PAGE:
plenty of pics, lots of pax - and the occasional (vox) pox on all our houses

Sunday, 17 January 2010

The black hole that is culture in Chester

I wrote and quoted about this a while ago.  It's a black hole because you can only see black holes through an absence of light.  Black holes become visible through their very invisibility. 

This is a classic example of how regime change and economic downturn can combine to negatively affect the lives of everyone - whatever their political persuasions.  In the meantime, as the ruling party in local government here in western Cheshire makes plenty of plans to move to shiny new offices - mainly, it would seem, at least from the outside looking in, because it feels it needs open plan offices to manage effectively - the cultural desert that is Chester continues.

And Chester is not a cultural desert because of a lack of public support.  The local schools have vibrant drama, music and art departments and put on end-of-year productions of astonishing quality.  In the summer, on the grounds of our beautiful cathedral, we are regularly regaled with astonishing productions of traditional mystery plays.  Street musicians often delight the ear in Eastgate Street, where the famous big clock overlooks crowds of eager shoppers.  And there are restaurants of all kinds to satisfy any palate.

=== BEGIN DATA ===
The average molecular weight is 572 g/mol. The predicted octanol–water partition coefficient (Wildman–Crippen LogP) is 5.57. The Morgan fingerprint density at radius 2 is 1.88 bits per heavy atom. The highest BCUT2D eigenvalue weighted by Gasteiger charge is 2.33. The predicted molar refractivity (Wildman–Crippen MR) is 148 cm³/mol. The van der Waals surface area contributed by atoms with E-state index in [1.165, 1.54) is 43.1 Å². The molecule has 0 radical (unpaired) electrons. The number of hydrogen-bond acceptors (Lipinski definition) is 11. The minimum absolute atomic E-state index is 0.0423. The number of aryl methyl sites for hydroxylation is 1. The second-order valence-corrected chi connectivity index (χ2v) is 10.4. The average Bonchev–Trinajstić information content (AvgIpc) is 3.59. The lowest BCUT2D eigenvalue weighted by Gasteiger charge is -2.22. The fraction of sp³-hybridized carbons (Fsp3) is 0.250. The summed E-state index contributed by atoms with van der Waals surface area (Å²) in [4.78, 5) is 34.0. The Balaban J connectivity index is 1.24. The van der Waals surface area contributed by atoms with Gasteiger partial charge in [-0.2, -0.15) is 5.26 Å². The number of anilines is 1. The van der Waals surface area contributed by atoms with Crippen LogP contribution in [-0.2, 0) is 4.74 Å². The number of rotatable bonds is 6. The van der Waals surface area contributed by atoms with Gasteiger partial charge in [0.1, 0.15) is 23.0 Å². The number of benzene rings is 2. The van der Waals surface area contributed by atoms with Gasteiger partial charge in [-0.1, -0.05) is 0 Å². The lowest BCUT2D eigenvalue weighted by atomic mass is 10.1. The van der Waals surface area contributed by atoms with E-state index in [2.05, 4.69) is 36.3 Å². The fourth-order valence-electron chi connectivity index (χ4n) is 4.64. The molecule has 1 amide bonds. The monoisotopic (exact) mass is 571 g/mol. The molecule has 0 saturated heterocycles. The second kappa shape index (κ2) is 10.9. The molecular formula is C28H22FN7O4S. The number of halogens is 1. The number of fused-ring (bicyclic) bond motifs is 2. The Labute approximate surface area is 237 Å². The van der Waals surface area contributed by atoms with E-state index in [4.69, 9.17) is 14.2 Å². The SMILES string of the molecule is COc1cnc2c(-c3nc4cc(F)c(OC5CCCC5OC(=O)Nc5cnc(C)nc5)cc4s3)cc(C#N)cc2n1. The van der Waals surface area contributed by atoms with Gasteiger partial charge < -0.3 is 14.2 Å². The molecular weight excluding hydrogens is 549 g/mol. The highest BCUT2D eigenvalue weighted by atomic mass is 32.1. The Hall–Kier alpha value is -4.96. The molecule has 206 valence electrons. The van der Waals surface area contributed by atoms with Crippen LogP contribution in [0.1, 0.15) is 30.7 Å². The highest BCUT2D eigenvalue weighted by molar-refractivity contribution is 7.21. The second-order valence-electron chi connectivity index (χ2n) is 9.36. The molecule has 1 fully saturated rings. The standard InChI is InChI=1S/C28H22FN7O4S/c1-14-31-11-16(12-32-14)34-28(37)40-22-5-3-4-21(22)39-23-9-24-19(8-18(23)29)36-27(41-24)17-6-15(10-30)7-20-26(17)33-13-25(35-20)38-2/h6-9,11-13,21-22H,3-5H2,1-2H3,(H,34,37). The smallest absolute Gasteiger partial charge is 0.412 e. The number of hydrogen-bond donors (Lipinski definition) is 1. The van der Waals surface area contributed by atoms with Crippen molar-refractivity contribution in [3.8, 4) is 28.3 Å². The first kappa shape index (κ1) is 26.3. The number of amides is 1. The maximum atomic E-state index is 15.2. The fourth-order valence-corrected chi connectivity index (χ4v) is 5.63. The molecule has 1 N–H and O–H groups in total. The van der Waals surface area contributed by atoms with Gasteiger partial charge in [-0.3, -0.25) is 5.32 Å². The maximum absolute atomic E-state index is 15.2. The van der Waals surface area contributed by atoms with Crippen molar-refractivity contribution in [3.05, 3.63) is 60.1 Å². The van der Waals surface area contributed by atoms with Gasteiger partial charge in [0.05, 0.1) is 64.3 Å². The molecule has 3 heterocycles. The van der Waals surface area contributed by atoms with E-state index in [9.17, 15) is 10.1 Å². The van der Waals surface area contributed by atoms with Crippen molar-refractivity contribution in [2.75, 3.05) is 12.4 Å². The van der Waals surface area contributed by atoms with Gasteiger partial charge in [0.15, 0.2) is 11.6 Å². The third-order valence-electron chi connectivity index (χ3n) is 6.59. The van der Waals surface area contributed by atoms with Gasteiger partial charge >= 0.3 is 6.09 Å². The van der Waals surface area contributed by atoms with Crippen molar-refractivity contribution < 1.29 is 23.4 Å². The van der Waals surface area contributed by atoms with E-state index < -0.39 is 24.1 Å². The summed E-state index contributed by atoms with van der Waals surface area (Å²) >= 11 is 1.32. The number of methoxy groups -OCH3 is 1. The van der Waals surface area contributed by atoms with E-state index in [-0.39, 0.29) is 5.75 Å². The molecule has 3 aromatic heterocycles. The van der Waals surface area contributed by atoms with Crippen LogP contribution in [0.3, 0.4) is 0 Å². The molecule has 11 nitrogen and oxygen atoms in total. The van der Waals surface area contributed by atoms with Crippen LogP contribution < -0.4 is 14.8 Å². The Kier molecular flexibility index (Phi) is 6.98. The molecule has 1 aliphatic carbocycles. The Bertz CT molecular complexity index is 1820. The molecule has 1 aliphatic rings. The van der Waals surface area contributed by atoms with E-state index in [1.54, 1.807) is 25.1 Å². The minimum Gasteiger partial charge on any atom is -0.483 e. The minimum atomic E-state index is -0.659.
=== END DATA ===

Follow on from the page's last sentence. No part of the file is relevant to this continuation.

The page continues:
But the local council is not getting there.  It's not just culture - I am ashamed to post a photo of my street this morning because it is full of uncollected rubbish. 

It's not just culture - for culture is not just an add-on.  Culture empowers and allows a society to talk directly to itself, to understand itself better, to describe the past and plan for the future.  Culture is key to becoming a better society.  Culture is key to articulating the needs of us all, whether rich or poor, whether active or passive.

A city the size of Chester needs a 21st century multimedia centre of theatrical, video and fine arts endeavour.  That it has nothing approaching such an installation is evidence enough of - at the very least - a substantial lack of political will.

Maybe there's reason to this madness, intentionality behind this black hole. 

Maybe some politicians don't want their society to have such opportunities to communicate so directly and sincerely with itself.

Maybe not, indeed.

I wonder.

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